Harriman v. Stowe

Decision Date31 July 1874
Citation57 Mo. 93
PartiesMAGGIE M. HARRIMAN, et al., Respondents, v. ASA M. STOWE, Appellant.
CourtMissouri Supreme Court

Appeal from Jackson Circuit Court.

Karnes & Ess, for Appellant.

I. In the case of Brownell vs. The Pacific R.R.Co.,(47 Mo.239) the declaration was made “immediately after the accident.” In this case the declarations were not made for several hours after, and there are “no connecting circumstances” of any kind whatever. We understand the law to be, that the res gestæ are first, the statement of the cause of the injury, made by the party almost contemporaneously with its occurrence. Second, those relating to the consequences or results of the injury, and which may be made at any time while such consequences exist. (Ins. Co. vs. Mosely, 8 Wall. [U. S.], 397; King vs. Foster, 6 Car. & P., 325; Thompson vs. Trevanion Skin., 402; Hanover R. R. Co. vs. Coyle, 55 Penn. St. 402.)

II. An action for negligence cannot be maintained against an agent, when the negligence consists in the omission of a duty imposed. (Henshaw vs. Noble, 7 Ohio St., 226; Colvin vs. Holbrook, 2 Comst., 126; Comeron vs. Reynolds, 1 Cowp., 406; Denny vs. Manhattan Co., 2 Denio, 115; Montgomery Co. Bank vs. Albany City Bank, 3 Selden, 464.) There was no privity between appellant and respondents, and for a neglect of duty he was only answerable to his employer. The maxim in such cases is respondeat superior. (Black Stock vs. New York & Erie R. R. Co., 20 N. Y., 51; Sto. Ag., § 309.)

Johnson & Botsford, for Respondents.

I. The testimony of Mrs. Harriman was erroneously excluded, (Tingley vs. Cowgill, 48 Mo., 291; Fugate vs. Pierce, 49 Mo., 441,) but this was done at the instance of defendant.

II. It could not have been more than three hours, and may have been but a few minutes, from the time she was injured, to the time when she made the statement complained of, to her physician. The statements thus made as to the cause of her injuries, were clearly a part of the res gestæ. (Brownell vs. Pacific R. R., 47 Mo., 239; State vs. Sloan, 46 Mo., 604; Ins. Co. vs. Mosely, 8 Wall., 397; Comm. vs. McPike, 3 Cush., 181; Comfort vs. The People, 54 Ill., 404.)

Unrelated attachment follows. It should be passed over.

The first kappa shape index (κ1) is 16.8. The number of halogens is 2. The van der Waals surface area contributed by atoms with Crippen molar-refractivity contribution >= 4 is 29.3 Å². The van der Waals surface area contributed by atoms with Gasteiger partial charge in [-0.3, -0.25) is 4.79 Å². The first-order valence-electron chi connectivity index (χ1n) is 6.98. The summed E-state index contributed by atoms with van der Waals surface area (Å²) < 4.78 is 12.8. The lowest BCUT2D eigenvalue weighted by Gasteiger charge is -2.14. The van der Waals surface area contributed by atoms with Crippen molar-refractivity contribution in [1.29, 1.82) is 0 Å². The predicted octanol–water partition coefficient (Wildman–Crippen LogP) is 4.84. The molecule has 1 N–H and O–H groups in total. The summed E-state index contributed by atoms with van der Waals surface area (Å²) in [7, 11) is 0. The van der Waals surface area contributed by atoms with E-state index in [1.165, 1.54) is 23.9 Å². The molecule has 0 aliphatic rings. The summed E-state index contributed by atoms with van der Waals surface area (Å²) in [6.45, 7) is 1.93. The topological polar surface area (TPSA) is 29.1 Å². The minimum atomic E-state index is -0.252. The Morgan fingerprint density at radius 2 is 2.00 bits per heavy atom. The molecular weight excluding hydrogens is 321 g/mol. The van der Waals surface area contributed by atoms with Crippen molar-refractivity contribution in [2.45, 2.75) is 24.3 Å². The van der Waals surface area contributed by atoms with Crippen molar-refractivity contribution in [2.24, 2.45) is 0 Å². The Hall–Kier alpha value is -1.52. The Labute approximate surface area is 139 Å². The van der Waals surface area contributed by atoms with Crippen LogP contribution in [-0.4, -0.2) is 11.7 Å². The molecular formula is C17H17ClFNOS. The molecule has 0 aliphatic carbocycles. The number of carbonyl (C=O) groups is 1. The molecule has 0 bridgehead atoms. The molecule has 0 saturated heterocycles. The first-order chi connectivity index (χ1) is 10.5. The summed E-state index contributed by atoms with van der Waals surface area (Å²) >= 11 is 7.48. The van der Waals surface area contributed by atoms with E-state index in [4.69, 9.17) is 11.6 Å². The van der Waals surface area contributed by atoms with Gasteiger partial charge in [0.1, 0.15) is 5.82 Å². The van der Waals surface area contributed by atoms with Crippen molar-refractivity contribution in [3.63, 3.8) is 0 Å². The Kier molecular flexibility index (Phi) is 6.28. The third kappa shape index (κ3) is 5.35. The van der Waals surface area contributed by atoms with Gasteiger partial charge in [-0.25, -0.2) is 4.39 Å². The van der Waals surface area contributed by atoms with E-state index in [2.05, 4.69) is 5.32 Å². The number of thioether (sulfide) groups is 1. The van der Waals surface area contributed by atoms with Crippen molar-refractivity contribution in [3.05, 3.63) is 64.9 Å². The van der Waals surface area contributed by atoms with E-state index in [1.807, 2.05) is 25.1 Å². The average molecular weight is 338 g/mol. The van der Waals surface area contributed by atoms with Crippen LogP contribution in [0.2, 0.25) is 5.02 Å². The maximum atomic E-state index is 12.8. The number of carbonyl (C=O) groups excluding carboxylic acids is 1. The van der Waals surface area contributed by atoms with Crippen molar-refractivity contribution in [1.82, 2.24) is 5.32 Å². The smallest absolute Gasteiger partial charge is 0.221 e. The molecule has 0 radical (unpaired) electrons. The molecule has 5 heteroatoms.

III. For an act of negligence producing an injury to a third party, both the principal and agent are liable, and may be sued either jointly or severally. (Wright vs. Wilcox, 19 Wend., 343; Montfort vs. Hughes, 3 D. Smith, 591; Snyder vs. Moore, 8 Barb., 358; Hewitt vs. Swift, 10 Am. Law Reg. 505; Phelps vs. Wait, 30 N. Y., 78; Witte vs. Hague, 2 Dowl. & Ryl., 33; Shearm. & Redf., Neg., § 112.)

WAGNER, Judge, delivered the opinion of the court.

The plaintiff, a married woman, in conjunction with her husband, brought this action for damages against the defendant for injuries sustained by her in falling through a hatchway which, it was alleged, was constructed by defendant, and by him negligently, carelessly and wrongfully left insecure and unprotected.

The answer denied the allegation of negligence, and as a further defense, set up that the house where the hatchway was built was the property of defendant's wife, and that defendant in doing the work was acting as her agent. There was a replication as to negligence and carelessness, but it was admitted that the property belonged to defendant's wife.

The verdict and judgment were for plaintiff, and defendant appealed. Upon the trial, the plaintiff, Mrs. Harriman, was offered as a witness and excluded by the court. As she was the substantial party in the case under the statute, she was a competent witness, and the ruling of the court was erroneous. (Tingley vs. Cowgill, 48 Mo., 291; Fugate vs. Pierce, 49 Mo., 441.) But the plaintiff is not here as a complainant, and if the judgment is affirmed the error does not injure her. On the trial, E. W. Shauffler was sworn as a witness for the plaintiff, and stated that he was a practicing physician, and as such attended on the plaintiff. The defendant objected to his giving any testimony because under the statute he was incompetent. This objection was overruled.